Seven things you have to eat in São Miguel
No new travel experience is complete without trying the local food. And in Portugal every region has its own specialties and traditions. Or sometimes even every village has. On the island São Miguel, one of nine Azorean islands, there is much to taste. These are the seven things to eat in São Miguel!
Cozido das Furnas
It’s impossible not to start with this very special dish from the town of Furnas. The way it’s made is what makes it most fascinating. It’s cooked with the steam coming from hot springs by placing the big pot full of ingredients underground.
The cozido is composed of different meats, (like bacon, chicken and sausages), with vegetables (mostly cabbage and carrots). After placing the pan in a hole in the ground, it takes around 5 to 6 hours to cook.
You can watch the pots in the boiling ground outside the town of Furnas. To actually taste the dish there are plenty restaurants around.
Just a little drive along the island will show you that the place is full of cows. I’ve read on the internet somewhere that there is one cow for every inhabitant of the island. These cows give São Miguel milk and meat, of which much is exported, but it’s enjoyed a lot on the island as well.
One of the most popular meat dishes is the bife, the beef steak. It’s enjoyed in the whole of Portugal, but São Miguel has its own way of preparing it. In the picture below you can see the garlic cloves, red pepper and fried egg. The most popular restaurants to try it are the Associação Agrícola de São Miguel, Alcides, Aliança or Galega.
Queijadas de Vila Franca do Campo
Sweets and cakes are very important in Portugal and São Miguel is no exception. One of the most famous is called queijada de Vila Franca do Campo, made with milk, eggs and sugar. There is one bakery to buy these cakes: Queijadas do Morgado in (of course) Vila Franca do Campo.
The island of São Miguel is the only place in the world where pineapples are grown in greenhouses. The first plantations appeared around 1860 and a few of them still remain. The pineapples they produce are small and cute, but most of all delicious.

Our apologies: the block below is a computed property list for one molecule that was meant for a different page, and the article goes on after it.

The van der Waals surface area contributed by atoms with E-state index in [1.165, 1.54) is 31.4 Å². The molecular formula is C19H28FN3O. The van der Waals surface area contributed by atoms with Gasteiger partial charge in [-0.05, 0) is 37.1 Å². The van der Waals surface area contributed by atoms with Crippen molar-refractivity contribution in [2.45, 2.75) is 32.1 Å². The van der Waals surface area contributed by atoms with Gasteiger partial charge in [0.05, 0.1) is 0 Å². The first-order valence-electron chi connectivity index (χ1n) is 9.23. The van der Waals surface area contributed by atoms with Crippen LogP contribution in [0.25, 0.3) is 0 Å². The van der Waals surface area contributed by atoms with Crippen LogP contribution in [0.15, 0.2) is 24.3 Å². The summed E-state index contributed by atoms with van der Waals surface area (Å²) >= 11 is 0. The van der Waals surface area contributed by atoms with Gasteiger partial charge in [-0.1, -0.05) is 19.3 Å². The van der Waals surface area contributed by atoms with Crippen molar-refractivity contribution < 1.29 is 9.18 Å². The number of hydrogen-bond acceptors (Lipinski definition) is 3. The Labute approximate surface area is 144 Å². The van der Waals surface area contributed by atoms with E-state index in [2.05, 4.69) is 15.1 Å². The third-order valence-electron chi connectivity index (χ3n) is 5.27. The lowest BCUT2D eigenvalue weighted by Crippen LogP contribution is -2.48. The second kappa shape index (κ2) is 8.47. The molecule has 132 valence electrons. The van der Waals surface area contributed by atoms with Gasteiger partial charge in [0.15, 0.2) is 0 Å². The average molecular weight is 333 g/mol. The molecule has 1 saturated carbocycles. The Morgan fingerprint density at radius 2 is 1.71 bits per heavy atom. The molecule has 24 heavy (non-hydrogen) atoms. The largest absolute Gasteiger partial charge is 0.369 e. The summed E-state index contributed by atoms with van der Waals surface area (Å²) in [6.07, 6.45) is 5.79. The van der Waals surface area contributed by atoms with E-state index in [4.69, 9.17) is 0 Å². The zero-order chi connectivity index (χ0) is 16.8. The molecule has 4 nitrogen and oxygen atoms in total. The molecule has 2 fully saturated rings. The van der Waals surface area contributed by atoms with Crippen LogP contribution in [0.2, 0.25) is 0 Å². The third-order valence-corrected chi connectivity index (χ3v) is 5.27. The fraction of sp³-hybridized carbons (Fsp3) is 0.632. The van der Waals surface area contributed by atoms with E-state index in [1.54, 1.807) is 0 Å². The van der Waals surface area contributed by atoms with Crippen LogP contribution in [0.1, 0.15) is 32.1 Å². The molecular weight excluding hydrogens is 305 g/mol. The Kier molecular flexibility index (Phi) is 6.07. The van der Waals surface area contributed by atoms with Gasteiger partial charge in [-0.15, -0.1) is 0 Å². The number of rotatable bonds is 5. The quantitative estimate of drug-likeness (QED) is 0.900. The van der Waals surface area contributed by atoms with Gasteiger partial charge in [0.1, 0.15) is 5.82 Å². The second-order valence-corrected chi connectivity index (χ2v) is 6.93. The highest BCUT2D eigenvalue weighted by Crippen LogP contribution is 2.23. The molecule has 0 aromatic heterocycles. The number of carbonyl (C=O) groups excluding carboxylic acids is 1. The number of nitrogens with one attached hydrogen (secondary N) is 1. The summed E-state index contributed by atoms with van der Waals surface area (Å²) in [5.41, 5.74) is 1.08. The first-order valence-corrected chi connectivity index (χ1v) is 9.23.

Around the island you’ll come across pineapple cakes, sugared pineapple, pineapple liqueur, pineapple jams and even pineapple garnish on roasted meats. For me, I just like to order some slices of pineapple for dessert after a heavy meal. Jummy!
Pasteis de maracujá
You all know the pasteis de nata from Lisbon. These typical Portuguese custard cakes have a very special variation in Ponta Delgado, São Miguels capital city. Confeitaria A Colmeia makes them with passion fruit, giving them a wonderful touch of freshness. Go try these pasteis de maracujá with a cup of coffee for breakfast.
P.S. They also have a pineapple variation, but for me the passion fruit was definitely better.
Prego em bolo lêvedo
Besides the earlier mentioned bife, the Azorean cow meat is also used to make prego. You can eat this beef sandwich in all of Portugal, but one of the best I ever had was in São Miguel. Served by a street food van called Komaki Buerger, it was a heavenly combination of marinated beef, very tasteful Azorean cheese and the local bread bolo lêvedo. You have to find this food truck on the island and try it!
Fofas da Povoação
Last but not least a cake that I haven’t seen anywhere else in Portugal ever (nor anything similar to it). The fofas da Povoação are a soft bread-like roll, filled with vanilla cream and topped with chocolate. A bit of a strange cake I must say, but you have to try everything, right? The place to eat them is the town with the same name, Povoação.